Greece fire threatens inhabited areas in Athens and near Marathon

Associated Press

An easing of gale-force winds early today offered hard-pressed Greek firefighters a brief respite after wildfires raged unchecked for two days north of Athens, burning houses and swaths of forest while forcing thousands to flee.

But fire brigade officials cautioned that the fires still threatened inhabited areas on the capital's northern fringes, the eastern coastal town of Nea Makri and nearby Marathon -- site of one of history's most famous battlegrounds.

"There are fewer hazardous points," fire brigade spokesman Yiannis Kappakis said. "But the blaze is still developing."

Several houses were gutted, but there were no reports of deaths or injuries. There was tremendous damage to the countryside, however, with thousands of hectares of forest wiped out.

Prime Minister Costas Karamanlis said the fire -- one of more than 90 that broke out across Greece over the weekend -- was hard to tame.

"The situation remains very difficult," he said after a fire brigade briefing. "The enormous effort will continue on all fronts throughout the night."

In Nea Makri, south of Marathon, authorities said a blaze stretching for 2 1/2 miles was tearing down a hillside toward houses, and a dozen nuns were evacuated from a nearby Christian Orthodox convent.

"The situation is tragic right now, there's a huge fire coming our way," Nea Makri Mayor Iordanis Loizos said. "There is nothing we can do . . . but wait for the [water-dropping] planes at dawn."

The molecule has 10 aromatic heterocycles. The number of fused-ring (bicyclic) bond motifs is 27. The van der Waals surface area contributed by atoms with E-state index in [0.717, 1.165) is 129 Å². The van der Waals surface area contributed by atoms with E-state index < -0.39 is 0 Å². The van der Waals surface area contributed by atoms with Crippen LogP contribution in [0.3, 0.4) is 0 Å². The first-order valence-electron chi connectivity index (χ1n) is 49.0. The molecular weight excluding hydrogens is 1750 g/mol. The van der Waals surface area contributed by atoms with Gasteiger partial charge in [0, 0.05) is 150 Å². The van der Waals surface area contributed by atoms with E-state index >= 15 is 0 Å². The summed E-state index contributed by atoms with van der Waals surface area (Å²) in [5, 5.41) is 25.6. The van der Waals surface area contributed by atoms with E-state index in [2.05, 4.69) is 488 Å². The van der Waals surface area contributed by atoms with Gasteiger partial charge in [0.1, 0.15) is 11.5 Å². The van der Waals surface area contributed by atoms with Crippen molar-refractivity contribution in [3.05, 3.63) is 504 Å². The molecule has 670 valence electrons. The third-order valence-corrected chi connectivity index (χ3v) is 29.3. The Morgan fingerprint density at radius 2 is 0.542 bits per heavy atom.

The aircraft were to resume operations at first light today, assisted by aircraft from France, Italy and Cyprus. More than 2,000 firefighters, soldiers and volunteers are fighting the blaze on the ground.

Officials have not said what started the fire. Hundreds of forest blazes ravage Greece every summer and many are set intentionally -- often by unscrupulous land developers or farmers seeking to expand their grazing land.

In many afflicted areas, despairing residents pleaded for firefighters and equipment that were nowhere to be seen.

On Sunday, thousands of residents of Athens' northern outskirts evacuated, fleeing in cars or on foot. The fire destroyed several houses.

Six major fires were burning early today across Greece. The Athens blaze started north of Marathon plain and spread over Mt. Penteli, on the city's northern boundary, threatening outlying suburbs.

The blaze grew fastest near Marathon, from which the foot race takes its name, born from a legendary run after the 490 BC Athenian victory over a Persian army.

A guard at the nearby Museum of Marathon said the fire at one point came within 50 yards of the building, whose exhibits include weapons and skeletons from the battle. But the fire's main front was moving south toward Nea Makri.

The fire also threatened the ancient fortress town of Rhamnus, home to two 2,500-year-old temples.

The mayor of Marathon said he had been "begging the government to send over planes and helicopters" to no avail. "There are only two fire engines here; three houses are already on fire and we are just watching helplessly," Mayor Spyros Zagaris told Greek TV.

Zagaris was among several local leaders who accused the government of having no plan to fight the fire.

Finance Minister Yiannis Papathanassiou responded: "This is not the time for criticism under these tragic conditions. We are fighting a difficult fight."

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